This article is part of series commissioned and published by Tentsile. It follows our overland journey across Southern Africa in search of inspiring and positive conservation stories. You can read the original article on the Tentsile blog, or catch up on the whole series.
As a conservation biologist, it’s easy to become disheartened. In the past four decades we’ve lost more than half of the world’s wildlife, global deforestation continues unabated and the scale of poaching reaches dizzying new heights.
The myriad of statistics are mind numbing; Lions once numbering 1.2million, are down to 20,000. Cheetahs have disappeared from three quarters of their historic range, whilst bizarre flying frogs and hauntingly beautiful rainforest birds slip to extinction each year, barely noticed by the media.
A century ago, one hundred thousand tigers roamed Asia – now there are barely 4000, with three of the eight subspecies extinct. It is in no way an exaggeration to say that what we do in the next fifty years, will profoundly affect the diversity of life on earth for the next fifty million, long after humans have escaped to the stars or disappeared themselves.
A Wild Hope?
Against this backdrop of negativity, you would be forgiven for thinking that conservationists, despite their best intentions are fighting a losing battle. Think back to the last environmental story you saw in the news – was it about ivory? Or perhaps climate change? Perhaps you can’t remember the last time conservation was in the news at all – you wouldn’t be alone. Nature has been pushed back to the periphery of our society, forgotten and ignored. So you may be surprised to hear that as a conservationist, I am profoundly (and stubbornly) optimistic.
My particular passion is forests, and that’s one of the reasons why I struck up such a strong friendship with the folks at Tentsile. Specifically, I study tree genetics – it’s just one of the new tools we have to understand how things like deforestation, habitat fragmentation and climate change are likely to impact our natural world. I also lead conservation expeditions; Over the past ten years I’ve been privileged to run biodiversity surveys in the Peruvian Amazon, track critically endangered leopards in Oman and help discover new species in Madagascar.
If expeditions have taught me one thing it’s this: There is always hope. Conservation, for all its faults, works; we just need more of it. Unfortunately, sitting here in an office in London, these conservation success stories play out a world away with the heroes far from the limelight. Only the bad news manages to travel this far. I’m determined to help change that.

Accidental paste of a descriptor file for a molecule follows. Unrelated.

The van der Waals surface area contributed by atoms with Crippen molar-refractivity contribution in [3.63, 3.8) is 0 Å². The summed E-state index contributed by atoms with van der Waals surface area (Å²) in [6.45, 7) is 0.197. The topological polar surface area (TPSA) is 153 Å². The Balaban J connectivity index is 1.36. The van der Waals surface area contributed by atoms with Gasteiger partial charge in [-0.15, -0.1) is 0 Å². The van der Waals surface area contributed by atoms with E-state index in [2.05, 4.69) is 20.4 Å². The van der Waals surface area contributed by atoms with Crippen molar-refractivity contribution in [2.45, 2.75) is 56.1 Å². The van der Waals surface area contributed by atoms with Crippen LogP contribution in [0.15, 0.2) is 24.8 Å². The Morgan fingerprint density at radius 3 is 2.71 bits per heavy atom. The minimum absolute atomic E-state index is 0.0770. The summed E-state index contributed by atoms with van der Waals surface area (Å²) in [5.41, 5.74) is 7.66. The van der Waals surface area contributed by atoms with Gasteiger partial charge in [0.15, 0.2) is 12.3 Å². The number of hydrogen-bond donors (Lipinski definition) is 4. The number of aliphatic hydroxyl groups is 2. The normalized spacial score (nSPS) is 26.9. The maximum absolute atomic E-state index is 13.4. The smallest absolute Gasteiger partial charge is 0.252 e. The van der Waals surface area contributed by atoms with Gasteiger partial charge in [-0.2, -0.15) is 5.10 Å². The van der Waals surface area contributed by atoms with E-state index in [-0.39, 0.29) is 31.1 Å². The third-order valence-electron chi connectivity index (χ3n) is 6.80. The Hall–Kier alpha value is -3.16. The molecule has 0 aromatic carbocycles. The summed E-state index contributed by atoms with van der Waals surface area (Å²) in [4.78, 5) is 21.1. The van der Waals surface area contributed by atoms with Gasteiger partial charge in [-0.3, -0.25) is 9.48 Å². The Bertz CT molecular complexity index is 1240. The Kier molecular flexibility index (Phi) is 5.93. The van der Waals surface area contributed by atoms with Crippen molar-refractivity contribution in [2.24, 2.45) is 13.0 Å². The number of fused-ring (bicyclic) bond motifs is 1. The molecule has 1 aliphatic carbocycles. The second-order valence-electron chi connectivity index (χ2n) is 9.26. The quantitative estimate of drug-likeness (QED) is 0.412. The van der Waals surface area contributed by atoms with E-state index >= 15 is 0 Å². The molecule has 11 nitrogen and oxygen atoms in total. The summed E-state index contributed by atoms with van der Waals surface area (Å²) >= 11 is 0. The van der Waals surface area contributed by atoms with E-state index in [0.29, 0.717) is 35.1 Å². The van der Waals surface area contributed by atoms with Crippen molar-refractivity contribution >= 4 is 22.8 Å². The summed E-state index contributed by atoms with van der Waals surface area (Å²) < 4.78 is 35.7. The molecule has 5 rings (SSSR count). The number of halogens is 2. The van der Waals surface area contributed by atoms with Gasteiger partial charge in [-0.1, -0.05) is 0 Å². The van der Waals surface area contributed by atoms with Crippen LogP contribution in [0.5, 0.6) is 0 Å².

With the support and encouragement of Tentsile, I’ll be spending the next six months crisscrossing Africa from the Skeleton Coast to the Serengeti in search of these success stories. Africa is the only continent where big animals still roam wild, just about coexisting alongside humans. Despite our preconceptions, measured in biodiversity Africa is one of the richest places on earth.
Without giving the game away too soon, here’s a clue as to how the journey might pan out. Take the iconic white rhino; once thought extinct, it now numbers in the thousands. In Malawi, the greatest translocation program ever attempted is moving 500 elephants to help repopulate their former range. In Namibia, more than 40% of the country is now managed for conservation. Communities are critical too – in Tanzania conservationists are pioneering new ways to reduce human wildlife conflict, and in South Africa charities donate fake leopard fur capes for religious ceremonies to reduce hunting of wild animals.
Living entirely self sufficiently in a land cruiser and passing through ten countries en route, I’ll be speaking to conservationists on the front line by day and camping on the vehicle roof by night. Through this series, I’ll share the reality of conservation projects that are working, whilst immersed in the wild heart of Africa that so many are desperate to save.
Why does this journey matter? I believe that given the choice, most people would choose to hear good news stories – stories of optimism, told from the field by the conservationists themselves, rather than turning to despondency and the steady stream of negativity so often associated with our natural world.
I hope you’ll follow along the way.
This is part one of the Tentsile Africa Overland Series, read more, here.